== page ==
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CWD detected in a wild deer

A CWD-positive wild Ohio white-tailed deer was recently identified in Wyandot County, resulting in the Division of Wildlife implementing its CWD response plan, which includes enhanced surveillance in 15 townships in the surrounding area, to monitor for the disease.

The ODNR is asking deer hunters in portions of Wyandot, Marion, and Hardin counties to submit samples of harvested deer for Chronic Wasting Disease (CWD) testing. Testing is voluntary but highly encouraged. CWD is a fatal neurological disease that affects deer populations. Hunters in the following townships are asked to submit deer for CWD testing free of charge: (Wyandot County) Antrim, Crane, Eden, Jackson, Mifflin, Marseilles, Pitt, Richland, and Salem townships; (Hardin County) Goshen Township; and (Marion County) Big Island, Grand, Grand Prairie, Montgomery, and Salt Rock townships.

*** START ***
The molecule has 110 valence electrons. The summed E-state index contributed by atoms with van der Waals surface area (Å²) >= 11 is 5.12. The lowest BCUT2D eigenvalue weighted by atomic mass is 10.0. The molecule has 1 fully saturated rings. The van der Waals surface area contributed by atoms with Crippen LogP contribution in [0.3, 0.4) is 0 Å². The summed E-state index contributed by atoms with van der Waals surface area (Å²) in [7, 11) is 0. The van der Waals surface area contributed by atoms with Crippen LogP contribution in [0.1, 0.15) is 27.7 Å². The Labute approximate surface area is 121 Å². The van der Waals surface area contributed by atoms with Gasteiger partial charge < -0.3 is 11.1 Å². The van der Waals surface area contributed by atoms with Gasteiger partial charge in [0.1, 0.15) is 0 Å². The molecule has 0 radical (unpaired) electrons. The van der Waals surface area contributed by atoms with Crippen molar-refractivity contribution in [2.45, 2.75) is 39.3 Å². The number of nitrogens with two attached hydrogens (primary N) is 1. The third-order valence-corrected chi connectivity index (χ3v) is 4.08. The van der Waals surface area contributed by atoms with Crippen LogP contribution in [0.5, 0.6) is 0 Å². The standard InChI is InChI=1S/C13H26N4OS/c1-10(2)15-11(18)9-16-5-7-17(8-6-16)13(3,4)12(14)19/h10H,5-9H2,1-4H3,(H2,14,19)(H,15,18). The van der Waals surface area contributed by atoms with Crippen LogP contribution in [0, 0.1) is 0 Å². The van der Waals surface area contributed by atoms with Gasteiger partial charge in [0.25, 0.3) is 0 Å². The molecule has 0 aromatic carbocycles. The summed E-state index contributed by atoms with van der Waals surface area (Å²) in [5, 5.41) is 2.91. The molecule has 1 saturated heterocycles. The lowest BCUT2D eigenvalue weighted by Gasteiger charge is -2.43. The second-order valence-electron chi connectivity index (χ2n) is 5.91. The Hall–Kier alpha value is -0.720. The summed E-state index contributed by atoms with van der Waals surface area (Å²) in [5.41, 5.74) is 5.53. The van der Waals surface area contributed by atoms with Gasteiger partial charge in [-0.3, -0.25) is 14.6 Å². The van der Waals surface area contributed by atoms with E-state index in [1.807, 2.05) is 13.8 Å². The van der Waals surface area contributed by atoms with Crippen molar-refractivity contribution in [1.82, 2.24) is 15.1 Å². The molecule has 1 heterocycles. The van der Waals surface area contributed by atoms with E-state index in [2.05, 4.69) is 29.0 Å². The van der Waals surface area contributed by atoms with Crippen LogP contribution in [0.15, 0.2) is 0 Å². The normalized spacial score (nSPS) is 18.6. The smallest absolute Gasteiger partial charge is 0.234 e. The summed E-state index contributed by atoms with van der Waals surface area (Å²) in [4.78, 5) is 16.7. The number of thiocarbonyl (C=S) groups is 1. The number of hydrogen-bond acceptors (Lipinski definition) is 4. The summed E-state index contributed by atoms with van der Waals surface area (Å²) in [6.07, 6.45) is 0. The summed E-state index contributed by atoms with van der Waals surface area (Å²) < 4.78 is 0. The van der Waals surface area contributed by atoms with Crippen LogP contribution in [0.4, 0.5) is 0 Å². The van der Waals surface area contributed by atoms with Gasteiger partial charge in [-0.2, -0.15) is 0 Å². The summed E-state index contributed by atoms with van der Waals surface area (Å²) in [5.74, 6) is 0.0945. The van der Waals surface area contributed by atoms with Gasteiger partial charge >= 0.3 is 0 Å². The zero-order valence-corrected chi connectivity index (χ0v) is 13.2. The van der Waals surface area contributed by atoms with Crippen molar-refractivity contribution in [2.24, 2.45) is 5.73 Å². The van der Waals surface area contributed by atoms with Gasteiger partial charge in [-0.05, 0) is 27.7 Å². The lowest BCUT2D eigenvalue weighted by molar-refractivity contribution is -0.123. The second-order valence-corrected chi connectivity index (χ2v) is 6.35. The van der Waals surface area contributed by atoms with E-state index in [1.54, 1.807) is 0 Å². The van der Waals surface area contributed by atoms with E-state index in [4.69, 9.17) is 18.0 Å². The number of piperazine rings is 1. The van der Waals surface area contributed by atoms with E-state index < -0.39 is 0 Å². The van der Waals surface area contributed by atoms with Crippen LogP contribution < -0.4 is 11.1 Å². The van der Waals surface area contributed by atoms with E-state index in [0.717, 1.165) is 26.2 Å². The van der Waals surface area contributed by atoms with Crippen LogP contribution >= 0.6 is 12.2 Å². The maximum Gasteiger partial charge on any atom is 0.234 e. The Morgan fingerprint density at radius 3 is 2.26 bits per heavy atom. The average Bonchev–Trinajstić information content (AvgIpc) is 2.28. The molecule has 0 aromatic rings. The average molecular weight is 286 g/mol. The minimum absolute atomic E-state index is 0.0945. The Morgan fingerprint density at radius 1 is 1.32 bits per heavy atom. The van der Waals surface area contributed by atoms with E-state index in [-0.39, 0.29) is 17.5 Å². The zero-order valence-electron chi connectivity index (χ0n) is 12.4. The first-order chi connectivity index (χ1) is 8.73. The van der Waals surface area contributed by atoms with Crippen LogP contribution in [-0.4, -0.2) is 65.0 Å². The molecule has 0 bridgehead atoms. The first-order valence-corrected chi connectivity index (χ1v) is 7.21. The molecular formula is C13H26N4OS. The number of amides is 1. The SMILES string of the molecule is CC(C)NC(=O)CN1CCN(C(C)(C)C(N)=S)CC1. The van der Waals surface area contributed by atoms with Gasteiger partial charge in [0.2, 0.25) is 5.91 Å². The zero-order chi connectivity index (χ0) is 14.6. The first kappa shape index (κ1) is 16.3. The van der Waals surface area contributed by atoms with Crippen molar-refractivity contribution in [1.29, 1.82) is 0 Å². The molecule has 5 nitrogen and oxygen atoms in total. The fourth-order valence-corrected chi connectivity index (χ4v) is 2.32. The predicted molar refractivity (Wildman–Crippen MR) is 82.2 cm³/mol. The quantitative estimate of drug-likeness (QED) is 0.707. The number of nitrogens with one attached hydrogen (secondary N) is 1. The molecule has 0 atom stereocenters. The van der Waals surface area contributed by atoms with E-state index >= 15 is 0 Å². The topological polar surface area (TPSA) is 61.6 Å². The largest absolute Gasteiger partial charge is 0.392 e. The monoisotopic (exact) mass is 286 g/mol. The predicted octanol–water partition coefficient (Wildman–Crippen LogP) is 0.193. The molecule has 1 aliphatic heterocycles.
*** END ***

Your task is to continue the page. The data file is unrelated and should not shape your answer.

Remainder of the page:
Harvested deer can be taken to the Killdeer Plains Wildlife Area Headquarters, located at 19100 County Highway 115, Harpster 43323. Wildlife professionals will be on-site to sample deer from 9 a.m.… Continue reading

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Global pandemic doesn’t stop water quality research

By Dusty Sonnenberg, CCA, Ohio Field Leader: a project of the Ohio Soybean Council and soybean checkoff

The Ohio Sea Grant program is one of 34 State programs funded by National Oceanic and Atmospheric Administration to identify and research issues impacting their neighboring water bodies. Every state that touches the Atlantic or Pacific Ocean, the Gulf of Mexico or one of the Great Lakes has a Sea Grant Program. Sea Grant Programs are modeled after Land Grant Institutions, and take the research results and disseminate the information to stakeholders, decision makers, and those that can make a difference. 

Chris Winslow is the Director of the Ohio Sea Grant, and also Director of Ohio State’s Stone Lab on South Bass Island in Lake Erie. While COVID-19 impacted the on-site education and outreach that Sea Grant conducts at Stone Lab, much of the research on the lake continued despite the pandemic.